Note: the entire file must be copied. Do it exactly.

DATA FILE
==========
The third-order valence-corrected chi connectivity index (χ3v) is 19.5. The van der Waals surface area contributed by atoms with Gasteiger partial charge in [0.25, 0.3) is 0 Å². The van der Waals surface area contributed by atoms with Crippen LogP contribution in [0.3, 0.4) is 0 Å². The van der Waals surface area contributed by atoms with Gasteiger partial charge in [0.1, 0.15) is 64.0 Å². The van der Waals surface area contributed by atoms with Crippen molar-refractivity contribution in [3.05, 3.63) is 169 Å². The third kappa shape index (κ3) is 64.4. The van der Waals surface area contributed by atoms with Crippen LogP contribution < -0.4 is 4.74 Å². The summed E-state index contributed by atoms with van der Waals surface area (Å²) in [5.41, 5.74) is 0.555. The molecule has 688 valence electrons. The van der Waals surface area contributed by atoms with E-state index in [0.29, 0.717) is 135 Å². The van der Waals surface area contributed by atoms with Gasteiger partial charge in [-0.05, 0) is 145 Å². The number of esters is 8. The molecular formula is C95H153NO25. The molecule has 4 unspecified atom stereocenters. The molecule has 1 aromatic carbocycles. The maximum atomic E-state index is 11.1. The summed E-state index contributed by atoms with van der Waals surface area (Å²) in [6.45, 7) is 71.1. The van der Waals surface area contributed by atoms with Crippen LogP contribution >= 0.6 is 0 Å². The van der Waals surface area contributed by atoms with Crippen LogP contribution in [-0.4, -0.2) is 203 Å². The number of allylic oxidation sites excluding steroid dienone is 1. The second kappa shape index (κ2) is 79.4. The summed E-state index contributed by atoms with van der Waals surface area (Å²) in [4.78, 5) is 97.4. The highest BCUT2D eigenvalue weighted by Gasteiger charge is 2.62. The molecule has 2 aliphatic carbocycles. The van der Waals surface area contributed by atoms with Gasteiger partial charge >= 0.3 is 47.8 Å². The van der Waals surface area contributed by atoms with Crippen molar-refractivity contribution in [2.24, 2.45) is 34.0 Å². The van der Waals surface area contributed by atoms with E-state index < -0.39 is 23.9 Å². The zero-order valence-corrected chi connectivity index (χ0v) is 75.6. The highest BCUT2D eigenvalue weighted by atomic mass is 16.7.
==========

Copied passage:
The third-order valence-corrected chi connectivity index (χ3v) is 19.5. The van der Waals surface area contributed by atoms with Gasteiger partial charge in [0.25, 0.3) is 0 Å². The van der Waals surface area contributed by atoms with Crippen LogP contribution in [0.3, 0.4) is 0 Å². The van der Waals surface area contributed by atoms with Gasteiger partial charge in [0.1, 0.15) is 64.0 Å². The van der Waals surface area contributed by atoms with Crippen molar-refractivity contribution in [3.05, 3.63) is 169 Å². The third kappa shape index (κ3) is 64.4. The van der Waals surface area contributed by atoms with Crippen LogP contribution < -0.4 is 4.74 Å². The summed E-state index contributed by atoms with van der Waals surface area (Å²) in [5.41, 5.74) is 0.555. The molecule has 688 valence electrons. The van der Waals surface area contributed by atoms with E-state index in [0.29, 0.717) is 135 Å². The van der Waals surface area contributed by atoms with Gasteiger partial charge in [-0.05, 0) is 145 Å². The number of esters is 8. The molecular formula is C95H153NO25. The molecule has 4 unspecified atom stereocenters. The molecule has 1 aromatic carbocycles. The maximum atomic E-state index is 11.1. The summed E-state index contributed by atoms with van der Waals surface area (Å²) in [6.45, 7) is 71.1. The van der Waals surface area contributed by atoms with Crippen LogP contribution >= 0.6 is 0 Å². The van der Waals surface area contributed by atoms with Crippen LogP contribution in [-0.4, -0.2) is 203 Å². The number of allylic oxidation sites excluding steroid dienone is 1. The second kappa shape index (κ2) is 79.4. The summed E-state index contributed by atoms with van der Waals surface area (Å²) in [4.78, 5) is 97.4. The highest BCUT2D eigenvalue weighted by Gasteiger charge is 2.62. The molecule has 2 aliphatic carbocycles. The van der Waals surface area contributed by atoms with Gasteiger partial charge >= 0.3 is 47.8 Å². The van der Waals surface area contributed by atoms with Crippen molar-refractivity contribution in [2.24, 2.45) is 34.0 Å². The van der Waals surface area contributed by atoms with E-state index < -0.39 is 23.9 Å². The zero-order valence-corrected chi connectivity index (χ0v) is 75.6. The highest BCUT2D eigenvalue weighted by atomic mass is 16.7.